Rmarkdown templates for staff and students in my department are now available on github. For a thesis, fork the repository MonashThesis.
For other templates, install the R package MonashEBSTemplates R package. This provides templates for
- beamer slides
- working papers
This is only directly relevant to my Monash students and colleagues, but the same idea might be useful for adapting to other institutions.
Some recent changes in the rmarkdown and bookdown packages mean that it is now possible to produce working papers in exactly the same format as we previously used with LaTeX.Just install the MonashEBSTemplates package from github. You also need a recent version of LaTeX.
Then from within RStudio, create a new document by selecting “Rmarkdown”, “From Template”, and select “Monash EBS Working Paper”.
I’ve been having discussions with colleagues and university administration about the best way for universities to manage home-grown software.
The traditional business model for software is that we build software and sell it to everyone willing to pay. Very often, that leads to a software company spin-off that has little or nothing to do with the university that nurtured the development. Think MATLAB, S-Plus, Minitab, SAS and SPSS, all of which grew out of universities or research institutions.
One of my PhD students, Thilaksha Tharanganie, has been very successful in getting travel funding to attend conferences. She was the subject of a write-up in today’s Monash News.
We encourage students to attend conferences, and provide funding for them to attend one international conference and one local conference during their PhD candidature. Thilaksha was previously funded to attend last year’s COMPSTAT in Geneva, Switzerland and IMS conference in Sydney. Having exhausted local funding, she has now convinced several other organizations to support her conference habit.
One of the first things I tell my new research students is to use a reference management system to help them keep track of the papers they read, and to assist in creating bib files for their bibliography. Most of them use Mendeley, one or two use Zotero. Both do a good job and both are free.
I use neither. I did use Mendeley for several years, but it became slower and slower to sync as my reference collection grew.
I’m delighted that Professor Dianne Cook will be joining Monash University in July 2015 as a Professor of Business Analytics. Di is an Australian who has worked in the US for the past 25 years, mostly at Iowa State University. She is moving back to Australia and joining the Department of Econometrics and Business Statistics in the Monash Business School, as part of our initiative in Business Analytics.
Di is a world leader in data visualization, and is well-known for her work on interactive graphics.
Souhaib Ben Taieb has been awarded his doctorate at the Université libre de Bruxelles and so he is now officially Dr Ben Taieb! Although Souhaib lives in Brussels, and was a student at the Université libre de Bruxelles, I co-supervised his doctorate (along with Professor Gianluca Bontempi). Souhaib is the 19th PhD student of mine to graduate.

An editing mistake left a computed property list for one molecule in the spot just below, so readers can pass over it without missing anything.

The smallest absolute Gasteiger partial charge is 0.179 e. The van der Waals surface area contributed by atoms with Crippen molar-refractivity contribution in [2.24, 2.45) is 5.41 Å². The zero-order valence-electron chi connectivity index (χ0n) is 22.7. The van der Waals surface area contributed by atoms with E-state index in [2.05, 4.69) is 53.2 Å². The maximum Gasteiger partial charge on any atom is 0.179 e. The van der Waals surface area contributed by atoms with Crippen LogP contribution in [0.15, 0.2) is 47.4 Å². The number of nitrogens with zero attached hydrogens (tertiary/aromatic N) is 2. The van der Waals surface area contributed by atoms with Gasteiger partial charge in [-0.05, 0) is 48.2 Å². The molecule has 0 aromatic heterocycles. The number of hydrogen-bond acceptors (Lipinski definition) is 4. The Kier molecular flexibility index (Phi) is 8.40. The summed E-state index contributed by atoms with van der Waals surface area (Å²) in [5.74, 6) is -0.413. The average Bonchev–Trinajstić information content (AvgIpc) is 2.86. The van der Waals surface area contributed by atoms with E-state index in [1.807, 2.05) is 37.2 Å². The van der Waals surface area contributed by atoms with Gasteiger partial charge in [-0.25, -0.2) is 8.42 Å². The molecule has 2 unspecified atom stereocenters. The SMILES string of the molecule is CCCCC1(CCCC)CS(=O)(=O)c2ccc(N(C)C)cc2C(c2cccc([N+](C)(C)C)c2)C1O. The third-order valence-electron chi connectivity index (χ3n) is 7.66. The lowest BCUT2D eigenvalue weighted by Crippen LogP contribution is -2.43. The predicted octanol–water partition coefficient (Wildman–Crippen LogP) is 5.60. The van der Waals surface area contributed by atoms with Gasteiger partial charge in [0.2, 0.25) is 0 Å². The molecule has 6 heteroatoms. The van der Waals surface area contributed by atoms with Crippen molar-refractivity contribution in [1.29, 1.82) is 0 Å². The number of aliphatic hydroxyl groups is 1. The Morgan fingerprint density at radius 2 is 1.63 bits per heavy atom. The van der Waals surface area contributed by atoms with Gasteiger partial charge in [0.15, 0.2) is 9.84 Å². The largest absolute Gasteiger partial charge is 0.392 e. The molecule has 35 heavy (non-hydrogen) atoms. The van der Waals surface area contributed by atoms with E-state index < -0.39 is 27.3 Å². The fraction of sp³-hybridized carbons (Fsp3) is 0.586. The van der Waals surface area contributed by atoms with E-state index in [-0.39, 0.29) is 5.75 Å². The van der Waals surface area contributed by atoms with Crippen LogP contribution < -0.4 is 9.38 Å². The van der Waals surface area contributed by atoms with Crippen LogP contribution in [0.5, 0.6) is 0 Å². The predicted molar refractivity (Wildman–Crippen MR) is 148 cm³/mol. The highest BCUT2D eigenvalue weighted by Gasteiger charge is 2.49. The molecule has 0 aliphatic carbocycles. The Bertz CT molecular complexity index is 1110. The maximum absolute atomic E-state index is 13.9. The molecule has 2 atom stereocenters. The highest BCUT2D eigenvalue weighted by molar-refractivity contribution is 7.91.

His thesis was on “Machine learning strategies for multi-step-ahead time series forecasting” and is now available online.
Next week, Professor Di Cook from Iowa State University is visiting my research group at Monash University. Di is a world leader in data visualization, and is especially well-known for her work on interactive graphics and the XGobi and GGobi software. See her book with Deb Swayne for details.
For those wanting to hear her speak, read on.Research seminar She will be giving a seminar at 2pm on Monday 18 August at the Monash Clayton campus (Rm E457, Menzies Building 11).
Last week my research group discussed Hal Varian’s interesting new paper on “Big data: new tricks for econometrics”, Journal of Economic Perspectives, 28(2): 3-28.
It’s a nice introduction to trees, bagging and forests, plus a very brief entree to the LASSO and the elastic net, and to slab and spike regression. Not enough to be able to use them, but ok if you’ve no idea what they are. It was more disappointing on boosting (completely ignoring the fact that boosting can be applied in a regression context as well as a classification context), and his comments on causality seemed curiously naive.
Last week, my research group discussed Galit Shmueli’s paper “To explain or to predict?”, Statistical Science, 25(3), 289-310. (See her website for further materials.) This is a paper everyone doing statistics and econometrics should read as it helps to clarify a distinction that is often blurred. In the discussion, the following issues were covered amongst other things.
The AIC is better suited to model selection for prediction as it is asymptotically equivalent to leave-one-out cross-validation in regression, or one-step-cross-validation in time series.